OK, don't shoot me.  It's been a while since I've blogged.  Life happens.  Since my last post in July 2009, we've added another redhead to our family, and the two of them keep me quite busy! I have been enjoying every minute with them, though.  And while our little family has been growing, I find that my values and desires are changing.  I've been longing for a simpler way of life.  I want to get back to the basics.  I've been paring down our possessions.  I've been moving away from processed foods in favor of more whole, natural foods.  Even though we've moved twice since my last post, we are still not settled, and I've been planning for our permanent, efficient, minimalist home.  OK, as minimalist as a home can be with two little ones.

That said, I've found quite the inspiring book for getting back to the basics--for becoming self-sufficient.  The Backyard Homestead has been my dream book.  While reading it, I dream of owning my own mini-farm with 2 goats for all things dairy (Did you know that a cow produces 9 gallons of milk per day??  That's a bit much for us), chickens (I've already been looking for custom slaughter houses--I don't think I could do that myself), a large vegetable garden, fruit trees, fresh herbs, and maybe even a wheat field.  Oh, my goodness!  Just thinking about it makes my head swim with the possibilities!  I know.  This isn't your average suburban mom's dream.  Why not just head to Wal-mart and pick up what you need?  Because the more I research, the more beneficial it seems to me to know where my food is coming from.  Not that I don't trust the FDA...or the government, for that matter.  (Smirk.) I'm just a bit of a control freak.  Just a little.  Really.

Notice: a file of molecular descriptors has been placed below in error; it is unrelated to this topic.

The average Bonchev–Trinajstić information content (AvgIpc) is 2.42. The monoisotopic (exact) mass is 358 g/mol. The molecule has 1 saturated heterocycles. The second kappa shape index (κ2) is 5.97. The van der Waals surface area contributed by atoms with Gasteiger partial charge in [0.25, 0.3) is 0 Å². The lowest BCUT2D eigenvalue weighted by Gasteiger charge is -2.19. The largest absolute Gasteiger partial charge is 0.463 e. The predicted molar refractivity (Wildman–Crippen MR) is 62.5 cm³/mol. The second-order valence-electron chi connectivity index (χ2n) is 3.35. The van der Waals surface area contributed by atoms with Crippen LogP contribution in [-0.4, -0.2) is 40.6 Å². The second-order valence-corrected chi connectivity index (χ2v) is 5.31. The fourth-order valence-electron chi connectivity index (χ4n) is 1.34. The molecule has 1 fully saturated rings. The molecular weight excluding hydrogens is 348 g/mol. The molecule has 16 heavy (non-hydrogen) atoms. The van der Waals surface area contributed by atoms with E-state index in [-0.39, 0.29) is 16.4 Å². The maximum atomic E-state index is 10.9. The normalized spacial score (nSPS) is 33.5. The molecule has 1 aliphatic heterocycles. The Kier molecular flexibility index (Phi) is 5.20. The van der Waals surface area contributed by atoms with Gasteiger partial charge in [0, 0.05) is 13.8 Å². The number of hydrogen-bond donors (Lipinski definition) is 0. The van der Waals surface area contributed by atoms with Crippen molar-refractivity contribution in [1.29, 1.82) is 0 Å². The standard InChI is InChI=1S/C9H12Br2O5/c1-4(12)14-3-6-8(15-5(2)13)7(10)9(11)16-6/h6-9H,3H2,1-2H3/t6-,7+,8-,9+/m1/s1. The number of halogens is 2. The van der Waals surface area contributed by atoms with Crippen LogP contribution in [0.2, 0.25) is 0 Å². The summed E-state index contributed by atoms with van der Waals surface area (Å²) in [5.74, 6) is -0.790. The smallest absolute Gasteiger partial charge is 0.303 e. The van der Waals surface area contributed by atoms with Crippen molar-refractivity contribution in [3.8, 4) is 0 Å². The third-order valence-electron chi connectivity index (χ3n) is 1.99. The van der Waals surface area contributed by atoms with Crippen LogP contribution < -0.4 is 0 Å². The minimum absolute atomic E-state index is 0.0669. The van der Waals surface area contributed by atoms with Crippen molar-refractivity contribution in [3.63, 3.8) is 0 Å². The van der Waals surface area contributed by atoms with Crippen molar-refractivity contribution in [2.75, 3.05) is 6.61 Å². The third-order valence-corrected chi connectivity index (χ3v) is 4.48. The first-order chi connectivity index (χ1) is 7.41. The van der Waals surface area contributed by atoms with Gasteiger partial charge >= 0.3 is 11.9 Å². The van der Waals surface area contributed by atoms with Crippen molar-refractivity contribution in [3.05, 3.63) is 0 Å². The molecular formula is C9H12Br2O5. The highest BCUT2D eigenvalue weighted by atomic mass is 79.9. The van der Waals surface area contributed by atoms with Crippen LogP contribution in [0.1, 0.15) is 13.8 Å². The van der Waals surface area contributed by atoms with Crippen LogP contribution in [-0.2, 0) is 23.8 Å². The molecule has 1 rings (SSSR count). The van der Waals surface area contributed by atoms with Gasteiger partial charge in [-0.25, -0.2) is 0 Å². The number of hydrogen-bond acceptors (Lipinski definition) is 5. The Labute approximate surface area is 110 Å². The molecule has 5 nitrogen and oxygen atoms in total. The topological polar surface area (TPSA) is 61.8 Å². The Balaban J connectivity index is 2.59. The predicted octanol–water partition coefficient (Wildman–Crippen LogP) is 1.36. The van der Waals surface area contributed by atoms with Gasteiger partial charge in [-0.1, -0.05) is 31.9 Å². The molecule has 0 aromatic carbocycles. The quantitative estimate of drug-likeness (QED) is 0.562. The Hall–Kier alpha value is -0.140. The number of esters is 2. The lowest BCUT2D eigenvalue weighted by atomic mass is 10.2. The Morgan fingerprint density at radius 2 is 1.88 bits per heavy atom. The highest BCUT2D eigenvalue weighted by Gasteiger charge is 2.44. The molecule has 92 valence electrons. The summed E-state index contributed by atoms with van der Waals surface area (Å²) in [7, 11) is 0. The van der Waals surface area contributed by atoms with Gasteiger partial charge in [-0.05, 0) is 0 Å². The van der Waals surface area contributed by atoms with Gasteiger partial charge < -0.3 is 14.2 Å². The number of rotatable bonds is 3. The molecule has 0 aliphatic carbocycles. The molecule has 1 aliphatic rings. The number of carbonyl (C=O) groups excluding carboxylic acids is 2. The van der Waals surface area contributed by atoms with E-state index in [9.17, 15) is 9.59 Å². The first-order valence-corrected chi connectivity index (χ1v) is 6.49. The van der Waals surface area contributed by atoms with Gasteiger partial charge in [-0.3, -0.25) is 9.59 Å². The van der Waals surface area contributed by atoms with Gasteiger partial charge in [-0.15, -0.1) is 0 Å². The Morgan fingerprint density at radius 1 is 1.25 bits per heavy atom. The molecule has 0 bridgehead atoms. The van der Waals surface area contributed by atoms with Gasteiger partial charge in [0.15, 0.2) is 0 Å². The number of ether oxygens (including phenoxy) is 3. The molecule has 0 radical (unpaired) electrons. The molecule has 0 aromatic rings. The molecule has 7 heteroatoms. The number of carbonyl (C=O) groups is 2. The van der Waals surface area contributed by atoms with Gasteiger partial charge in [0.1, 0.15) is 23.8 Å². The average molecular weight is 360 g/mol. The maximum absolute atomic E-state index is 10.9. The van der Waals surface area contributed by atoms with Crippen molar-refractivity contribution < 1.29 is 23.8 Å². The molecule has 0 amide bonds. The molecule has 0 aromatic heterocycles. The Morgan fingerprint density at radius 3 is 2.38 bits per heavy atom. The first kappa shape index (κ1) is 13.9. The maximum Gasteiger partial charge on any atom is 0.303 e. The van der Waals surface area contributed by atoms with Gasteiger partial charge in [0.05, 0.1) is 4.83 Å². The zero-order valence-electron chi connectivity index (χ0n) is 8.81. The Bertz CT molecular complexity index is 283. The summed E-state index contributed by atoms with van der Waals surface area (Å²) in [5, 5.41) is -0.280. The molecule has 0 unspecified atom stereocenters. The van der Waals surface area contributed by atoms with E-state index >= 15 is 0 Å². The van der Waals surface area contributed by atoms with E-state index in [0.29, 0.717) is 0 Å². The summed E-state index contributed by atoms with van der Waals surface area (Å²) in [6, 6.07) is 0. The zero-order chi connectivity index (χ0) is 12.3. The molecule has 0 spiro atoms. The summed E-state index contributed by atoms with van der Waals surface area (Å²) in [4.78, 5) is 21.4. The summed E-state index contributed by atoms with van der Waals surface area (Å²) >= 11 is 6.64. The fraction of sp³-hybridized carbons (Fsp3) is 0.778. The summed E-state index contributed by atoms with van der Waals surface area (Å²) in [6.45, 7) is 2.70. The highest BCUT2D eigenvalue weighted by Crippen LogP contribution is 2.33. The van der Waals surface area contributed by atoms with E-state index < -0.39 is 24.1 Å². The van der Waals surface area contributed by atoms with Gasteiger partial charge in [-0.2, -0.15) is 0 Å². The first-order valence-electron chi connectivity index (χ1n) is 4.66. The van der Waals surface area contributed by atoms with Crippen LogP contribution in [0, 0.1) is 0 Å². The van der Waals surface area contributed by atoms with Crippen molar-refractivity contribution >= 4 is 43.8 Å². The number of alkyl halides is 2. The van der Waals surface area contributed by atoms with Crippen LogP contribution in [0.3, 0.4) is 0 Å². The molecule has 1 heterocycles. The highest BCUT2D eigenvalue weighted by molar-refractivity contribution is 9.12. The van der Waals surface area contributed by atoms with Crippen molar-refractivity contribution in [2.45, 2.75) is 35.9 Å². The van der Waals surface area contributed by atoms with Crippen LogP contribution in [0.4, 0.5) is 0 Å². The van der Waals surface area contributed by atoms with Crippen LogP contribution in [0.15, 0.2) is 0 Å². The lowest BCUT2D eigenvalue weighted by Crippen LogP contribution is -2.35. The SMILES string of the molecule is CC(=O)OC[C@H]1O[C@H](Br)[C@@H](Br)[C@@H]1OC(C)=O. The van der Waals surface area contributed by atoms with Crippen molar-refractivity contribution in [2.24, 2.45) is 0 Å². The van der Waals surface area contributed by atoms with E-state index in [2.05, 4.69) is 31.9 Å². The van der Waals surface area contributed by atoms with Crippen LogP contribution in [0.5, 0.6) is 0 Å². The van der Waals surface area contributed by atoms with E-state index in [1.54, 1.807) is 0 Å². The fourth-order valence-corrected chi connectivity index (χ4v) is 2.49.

Anyway, if you have any interest in producing any of your own food, this is definitely the book for you.  It is simple and easy to understand.  It provides plenty of information to whet your appetite and gives you the resources to finish the job.

Monday, July 20, 2009

Perfect Butter Pecan Cookies

I must admit that I was not a big fan of butter pecan anything—until I made these cookies. I thought I'd give them a shot and see what happened (figuring I could give them all away if they really didn't turn out well). The first time I made them I HAD to give them away to keep from eating the whole batch. They are ridiculously simple (unless your name is Kristen) and are really quick to make. Let me know what you think.